2014: A fresh start for the frugal

There were two types of holiday shoppers this season: The first took the sign-now-pay-later route with credit cards and financing plans. It was a field day for retailers with easy-credit deals.

The second type of holiday shopper paid as they went by using cash and debit cards. Interac struck a chord for financial responsibility with its campaign stressing the advantages of paying with a debit card. A series of clever ads featured unwanted guests dressed as bills hanging around long after the holidays.

If you’re the first, the best advice is to start digging out by paying the highest interest debt first.

If you’re the second, and you’re starting 2014 with a clean slate, the future starts now.

Freedom from the tax man

Effective immediately the contribution limit on your tax free savings account (TFSA) has been extended by $5,500.

Not many people are in the position to take advantage of the total $31,000-cap, but it is a reminder that there is a place for your hard-earned dollars to grow without any level of government reaping the gains.

You don’t need to risk it all. A TFSA can hold just about any investment from risky penny stocks to secure high interest savings accounts.

Reclaim what is yours

There is also an opportunity to trim your tax bill from last year.

The deadline to contribute to your registered retirement savings plan (RRSP) doesn’t come until March, and that provides plenty of time to get the biggest bang for your RRSP buck.

Start by determining your total taxable income and total income tax collected by the Canada Revenue Agency during the 2013 calendar year.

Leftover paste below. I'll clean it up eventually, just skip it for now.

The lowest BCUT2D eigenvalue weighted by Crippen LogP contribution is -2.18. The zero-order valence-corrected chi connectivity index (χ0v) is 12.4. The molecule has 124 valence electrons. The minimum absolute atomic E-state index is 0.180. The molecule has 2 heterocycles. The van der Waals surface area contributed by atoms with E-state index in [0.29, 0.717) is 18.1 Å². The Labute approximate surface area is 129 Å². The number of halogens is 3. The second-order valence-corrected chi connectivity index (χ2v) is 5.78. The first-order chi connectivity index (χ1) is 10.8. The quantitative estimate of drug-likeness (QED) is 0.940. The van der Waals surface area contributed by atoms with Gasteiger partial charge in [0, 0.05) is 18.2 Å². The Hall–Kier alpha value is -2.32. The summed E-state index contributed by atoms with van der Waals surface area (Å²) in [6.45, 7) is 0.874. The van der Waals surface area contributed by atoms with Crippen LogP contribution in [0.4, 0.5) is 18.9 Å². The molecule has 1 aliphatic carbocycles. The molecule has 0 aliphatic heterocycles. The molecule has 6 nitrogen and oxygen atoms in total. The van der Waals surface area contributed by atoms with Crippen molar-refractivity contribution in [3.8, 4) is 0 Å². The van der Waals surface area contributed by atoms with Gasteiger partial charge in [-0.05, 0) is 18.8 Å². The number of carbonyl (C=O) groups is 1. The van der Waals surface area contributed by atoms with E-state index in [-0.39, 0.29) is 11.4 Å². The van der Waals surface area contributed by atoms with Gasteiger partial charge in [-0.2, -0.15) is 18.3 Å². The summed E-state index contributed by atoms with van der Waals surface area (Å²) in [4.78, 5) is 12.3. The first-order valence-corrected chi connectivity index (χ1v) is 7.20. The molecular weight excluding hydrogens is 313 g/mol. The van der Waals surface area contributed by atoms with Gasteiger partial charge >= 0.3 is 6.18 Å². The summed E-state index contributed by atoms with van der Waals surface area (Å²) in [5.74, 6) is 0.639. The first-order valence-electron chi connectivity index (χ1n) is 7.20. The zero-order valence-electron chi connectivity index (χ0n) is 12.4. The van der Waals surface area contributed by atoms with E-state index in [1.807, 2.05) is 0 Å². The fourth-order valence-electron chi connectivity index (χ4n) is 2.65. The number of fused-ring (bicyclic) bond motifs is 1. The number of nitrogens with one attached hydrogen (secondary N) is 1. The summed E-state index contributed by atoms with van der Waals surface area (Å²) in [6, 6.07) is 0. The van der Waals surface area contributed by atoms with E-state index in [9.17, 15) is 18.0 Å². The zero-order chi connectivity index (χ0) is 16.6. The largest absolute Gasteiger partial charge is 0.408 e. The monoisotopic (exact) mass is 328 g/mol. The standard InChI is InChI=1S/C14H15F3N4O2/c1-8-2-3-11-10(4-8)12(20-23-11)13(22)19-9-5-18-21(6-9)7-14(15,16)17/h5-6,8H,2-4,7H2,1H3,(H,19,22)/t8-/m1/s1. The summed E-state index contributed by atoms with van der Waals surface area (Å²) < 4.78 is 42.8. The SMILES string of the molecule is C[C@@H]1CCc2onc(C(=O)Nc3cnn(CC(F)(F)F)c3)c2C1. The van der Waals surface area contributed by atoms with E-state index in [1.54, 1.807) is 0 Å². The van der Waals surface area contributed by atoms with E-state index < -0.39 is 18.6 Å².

That information normally comes in late February in the form of a T4 statement, but that could be cutting it too close to the RRSP deadline.

Employers often tabulate total income and deductions on the final pay stub of the year. If you have more than one employer it’s important to determine all income and taxes paid during the year.

To figure out the most effective amount to contribute you need to determine what level your income is taxed at on a federal and provincial level. You can find both on the CRA website and, with some basic math, determine what you owe.

It’s important to know any amount you contribute to your RRSP is directly deducted from your taxable income. That means the amount that lifts you into a higher tax bracket provides the biggest refund. If you contribute more, the refund on the additional amount is smaller.

Remember, the objective is to reduce your tax bill at the highest rate when you contribute and pay the government back at the lowest rate when the funds are withdrawn in retirement.

There are limits on RRSP contributions, but you can roll over extra contribution room to a new tax year. If you’re not sure how much you can contribute check the bottom of the final statement that you received from the CRA after it processed last year’s tax return.

Coming up with the cash

Getting an early start on your RRSP contribution is good for more than just tax planning. It gives you nearly two months to raise the cash.

The new year is a perfect opportunity to set up a regular and automatic withdrawal plan with your financial institution.

The amount can be whatever you’re comfortable with – whether it’s monthly deductions or timed with your regular pay days.

Once the RRSP deadline has passed the deductions can go toward reducing your 2014 taxes.

 

 

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